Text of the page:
Lords amendment: No. 10, after Clause 9, in page 5, line 28, at end insert—
A.—(1) As against a person dealing as consumer, an agreement to refer future differences to arbitration cannot be enforced except—
(2) Subsection (1) does not affect—
§ 5.30 p.m.
§ Mr. Ward
This group of amendments relates to the matter of arbitration. The Lords carefully considered the proposition that any future agreement under Clause 12, which requires the consumer to submit the differences to arbitration, would be unenforceable unless the consumer consented to arbitration. That is what this amendment proposes. The whole group of amendments would enable the consumer, in the case of a dispute to go to court if he so wishes, or to use the arbitration service. We are advised that the Director General of Fair Trading believes that in many cases arbitration is preferable to going to law, but within the code of conduct negotiated by his office the consumer always has the choice. Once the choice has been made to use arbitration, ordinary arbitration law applies.
I hope that the House will agree that consumers should have the right to go to court and that that right should not be taken away by a discreet clause in a contract. If arbitration is cheaper and easier than going to court, the consumer, if he has faith in the impartiality of the arbitration, should be allowed to do that.
§ Mr. Neubert
This amendment covers an extremely important point which should be seen in the context of the whole Bill. The Bill started life as an innocent and innocuous measure but it has gathered increasing momentum. Its original 15 clauses have been extended to 34 clauses plus four schedules. What was a Private Member's Bill has become Government legislation, with the full weight of the advice and assistance of a Government Department. The title and the terms of reference of the Bill, which referred to the avoidance of liability, have been extended to cover unfair contract terms. The Bill's provisions, which originally related to England and Wales, have been extended to cover Scotland and Northern Ireland so as to embrace the whole United Kingdom.
2194 In consequence, what was a relatively minor improvement in the law of contract in favour of the consumer has turned into a revolution in the law of contract to the point at which it threatens the very concept of contract itself. All that is germane to the amendment. Indeed, at this late stage the Bill is beginning to take on the appearance of a runaway train thundering through the gap left in the Government's legislative programme by the collapse of the Scotland and Wales Bill. My intention is to apply a touch of the brake by offering a word of caution, because there is a real danger inherent in the amendment.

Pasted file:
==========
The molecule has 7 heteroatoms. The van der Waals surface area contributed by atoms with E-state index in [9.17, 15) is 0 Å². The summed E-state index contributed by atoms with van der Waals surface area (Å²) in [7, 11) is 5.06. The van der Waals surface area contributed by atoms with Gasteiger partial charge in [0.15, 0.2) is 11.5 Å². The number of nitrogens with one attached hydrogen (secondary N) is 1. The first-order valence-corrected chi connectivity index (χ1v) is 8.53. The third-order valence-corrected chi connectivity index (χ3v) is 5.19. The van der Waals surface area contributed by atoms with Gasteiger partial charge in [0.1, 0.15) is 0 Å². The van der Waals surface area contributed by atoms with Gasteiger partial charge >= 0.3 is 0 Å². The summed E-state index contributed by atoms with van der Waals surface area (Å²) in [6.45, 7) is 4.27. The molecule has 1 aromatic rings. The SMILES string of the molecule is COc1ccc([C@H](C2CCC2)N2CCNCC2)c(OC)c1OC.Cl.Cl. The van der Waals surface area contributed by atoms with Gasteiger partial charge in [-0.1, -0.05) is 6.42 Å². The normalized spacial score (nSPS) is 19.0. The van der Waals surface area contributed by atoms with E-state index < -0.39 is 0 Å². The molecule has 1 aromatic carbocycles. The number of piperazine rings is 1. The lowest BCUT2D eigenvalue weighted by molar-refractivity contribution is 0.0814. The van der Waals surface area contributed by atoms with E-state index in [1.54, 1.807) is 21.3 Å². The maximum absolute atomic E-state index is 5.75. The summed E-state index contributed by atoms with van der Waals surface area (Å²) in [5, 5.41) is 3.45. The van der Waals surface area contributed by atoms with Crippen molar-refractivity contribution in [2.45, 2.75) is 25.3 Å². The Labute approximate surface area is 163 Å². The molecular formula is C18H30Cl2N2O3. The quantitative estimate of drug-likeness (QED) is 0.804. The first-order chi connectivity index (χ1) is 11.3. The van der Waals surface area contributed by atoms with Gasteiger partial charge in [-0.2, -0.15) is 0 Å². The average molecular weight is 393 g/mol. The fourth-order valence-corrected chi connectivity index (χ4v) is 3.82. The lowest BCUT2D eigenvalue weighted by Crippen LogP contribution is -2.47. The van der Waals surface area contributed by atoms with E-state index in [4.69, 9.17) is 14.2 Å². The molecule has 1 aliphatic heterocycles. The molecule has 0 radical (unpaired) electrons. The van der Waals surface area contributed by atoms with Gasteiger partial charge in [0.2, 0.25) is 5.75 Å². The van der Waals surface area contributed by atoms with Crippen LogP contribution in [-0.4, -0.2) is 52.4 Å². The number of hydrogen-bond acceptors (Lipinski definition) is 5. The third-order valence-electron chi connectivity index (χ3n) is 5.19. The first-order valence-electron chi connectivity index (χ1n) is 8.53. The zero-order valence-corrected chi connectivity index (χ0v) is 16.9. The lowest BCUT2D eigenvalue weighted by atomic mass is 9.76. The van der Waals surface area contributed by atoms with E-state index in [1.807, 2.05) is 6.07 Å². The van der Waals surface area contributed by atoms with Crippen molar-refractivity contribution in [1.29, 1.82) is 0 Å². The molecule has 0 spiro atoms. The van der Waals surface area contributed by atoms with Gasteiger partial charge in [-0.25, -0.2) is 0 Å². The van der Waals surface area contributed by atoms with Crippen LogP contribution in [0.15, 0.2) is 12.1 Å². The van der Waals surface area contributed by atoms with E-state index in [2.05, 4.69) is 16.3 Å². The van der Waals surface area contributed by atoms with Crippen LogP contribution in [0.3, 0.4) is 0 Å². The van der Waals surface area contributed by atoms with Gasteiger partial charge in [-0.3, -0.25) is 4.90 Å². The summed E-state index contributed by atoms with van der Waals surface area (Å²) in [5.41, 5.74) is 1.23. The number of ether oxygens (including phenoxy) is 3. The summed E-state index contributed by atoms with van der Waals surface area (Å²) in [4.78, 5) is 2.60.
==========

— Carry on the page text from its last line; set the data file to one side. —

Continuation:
There is a danger to which the sponsor of the Bill has not alluded and over which he has skated extremely rapidly. The amendment goes well beyond the general unerstanding of those of us involved in consumer protection legislation that the concept of caveat emptor is an inadequate safeguard in today's complex society. The amendment goes much further. We should appreciate that there has already been a fundamental change in the law of contract under the Bill, as a result of the arguments put forward by my hon. Friends and me in Committee and which were carried against the vote of the two Ministers in attendance. Our amendments switched the burden of proof of reasonableness from the consumer to the supplier of the service. I am sure that the sponsor of the Bill will acknowledge that that was a fundamental change in the law of contract.
However, there is some argument against making such a radical change as is contained in the amendment at such a late stage. The amendment seems to be the exemplification of the situation in which, having been given an inch, there is inclination to seek a mile. What is more, no less an authority than the Lord Chancellor has given his backing to this revolution. What is its nature? It is proposed that there should not be any requirement to go to arbitration unless the consumer agree to it. The important point emerging there is that the consumer gives that agreement subsequent to the performance of the service. That seems extraordinary.
2195 The Lord Chancellor said:I should have thought that it is reasonable that he"—the consumerߞshould be able to decide not at the time of entering into the contract, when the arbitration provision itself may be part of the small print, but when a dispute or difference has arisen between him and the supplier. At that stage he should be free to elect what he wants to do. That I regard as a fundamental principle."—[Official Report, House of Lords, 20th June 1977; Vol. 385, c. 29.]I find that astonishing. Surely the fundamental principle is that a bargain made should be a bargain kept. Yet the Lord Chancellor advocates that, after the service has been provided on certain terms which were implicit in the original contract, the consumer should nevertheless be able to override those terms.
That goes too far. It opens up the opportunity, in the concept of contract, to the consumer afterwards to break an agreement that he has made when he finds that it suits his particular circumstances to do so. It seems to me to go beyond both common law and commonsense. The hon. Member for Peterborough (Mr. Ward) acknowledged that arbitration can now be both easy and inexpensive, and we are at one with him in welcoming the action of the Director of Fair Trading in negotiating a code of conduct with different trade bodies in order that a choice should be given to the consumer as to whether he goes to arbitration or to the courts. But if arbitration is a reasonable process and can be commended and it is part of a contract, it should be upheld by the consumer.